A statement which seriously attempts a thesis and is generally well written, such that the reader generally has a good idea what the writer means. It is a pseudo-thesis because it doesn’t really advance any new idea or provide a genuinely creative insight or imagining. There are four typical types of pseudo-theses:
For the example theses:
Fire and Ice
by Robert Frost
Some say the world will end in fire,
Some say in ice.
From what I’ve tasted of desire
I hold with those who favor fire.
But if it had to perish twice,
I think I know enough of hate
To say that for destruction ice
Is also great
And would suffice.
1. The Summary
- It’s a summary or description of the text
- The student is avoiding real argument or contention
- Often arises from the student thinking that the assignment, rather than demanding an argument, is asking him to prove that he has read the text
Summary Thesis: In Robert Frost’s poem, “Fire and Ice,” the narrator is debating whether desire or hate, respectively symbolized by fire and ice, is more destructive.
2. The Blueprint
- The idea that the thesis is a “road map” for the rest of the essay
- We often see this in the 5-paragraph essay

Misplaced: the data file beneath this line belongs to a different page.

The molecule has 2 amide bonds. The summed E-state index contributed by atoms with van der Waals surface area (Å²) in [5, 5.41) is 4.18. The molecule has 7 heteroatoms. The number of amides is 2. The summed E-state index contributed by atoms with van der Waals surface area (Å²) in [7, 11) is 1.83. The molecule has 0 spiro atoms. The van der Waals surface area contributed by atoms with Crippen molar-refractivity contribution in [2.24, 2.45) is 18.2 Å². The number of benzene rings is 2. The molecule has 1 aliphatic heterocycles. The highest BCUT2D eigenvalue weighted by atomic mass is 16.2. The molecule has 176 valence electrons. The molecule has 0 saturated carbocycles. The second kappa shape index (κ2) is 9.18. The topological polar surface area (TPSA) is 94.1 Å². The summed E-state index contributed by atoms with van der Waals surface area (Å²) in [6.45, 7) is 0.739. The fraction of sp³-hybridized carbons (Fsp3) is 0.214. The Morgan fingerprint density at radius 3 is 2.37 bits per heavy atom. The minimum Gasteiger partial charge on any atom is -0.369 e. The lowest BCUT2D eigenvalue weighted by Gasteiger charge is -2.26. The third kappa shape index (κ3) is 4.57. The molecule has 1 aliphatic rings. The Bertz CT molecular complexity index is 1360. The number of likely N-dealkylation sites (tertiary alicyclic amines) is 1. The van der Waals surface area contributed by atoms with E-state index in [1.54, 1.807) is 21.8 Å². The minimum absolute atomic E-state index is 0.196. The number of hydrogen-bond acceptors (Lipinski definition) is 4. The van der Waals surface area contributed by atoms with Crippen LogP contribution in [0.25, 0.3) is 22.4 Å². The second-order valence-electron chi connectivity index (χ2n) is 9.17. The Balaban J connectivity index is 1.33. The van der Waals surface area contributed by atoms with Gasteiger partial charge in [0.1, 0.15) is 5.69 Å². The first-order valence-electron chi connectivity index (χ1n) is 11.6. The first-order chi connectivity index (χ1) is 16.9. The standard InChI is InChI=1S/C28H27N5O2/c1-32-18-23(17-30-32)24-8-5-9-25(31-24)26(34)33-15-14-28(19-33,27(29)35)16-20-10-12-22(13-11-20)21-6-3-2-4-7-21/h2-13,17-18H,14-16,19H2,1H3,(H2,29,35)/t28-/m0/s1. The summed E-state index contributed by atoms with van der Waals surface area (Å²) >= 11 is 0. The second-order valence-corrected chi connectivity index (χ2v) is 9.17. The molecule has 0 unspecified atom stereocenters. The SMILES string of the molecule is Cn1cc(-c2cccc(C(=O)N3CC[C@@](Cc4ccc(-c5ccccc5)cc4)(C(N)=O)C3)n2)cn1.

- On the surface it is more argumentative than the “summary” thesis
- It falls short because it is limiting; students are tempted to modify or exaggerate evidence in order to fit the blueprint thesis
- It is also too neat and tidy; it leaves no room for surprise, or growth of ideas
Blueprint Thesis: Robert Frost explores the tension between desire and hate through metaphor, simple language, and an uneven rhyme scheme.
3. The “Okey-Dokey”
- Students give an “okey-dokey” thesis when they are suspicious of offering an insight of their own
- Usually it is too easily conceded. It doesn’t use good or solid evidence, or, if it does, it fails to argue why this evidence is good or solid.
- It usually comes off as reasonable, too reasonable, just “okey-dokey”
- It will put you to sleep
“Okey-dokey” Thesis: “Fire and Ice” shows that human emotion can be destructive, and that desire and hate, like fire and ice, are two strong agents of this destruction.
4. The Zany
- Substitutes ‘wild’ and ‘outlandish’ for ‘argumentative’
- Usually manifests as unsupportable metaphors or comparisons
- As a result, the writer’s point is hazy
- Also common is that it’s written in ornate language, which is used to disguise the writer’s lack of argument
Zany Thesis: In “Fire and Ice” the prophetic Robert Frost predicts an anthropogenic apocalypse which is directly tied to a lack of human self cognizance with respect to the bipolar emotions of hate and desire.
1 All definitions and paraphrases come from Frank Cioffi’s The Imaginative Argument, Princeton University Press, 2005.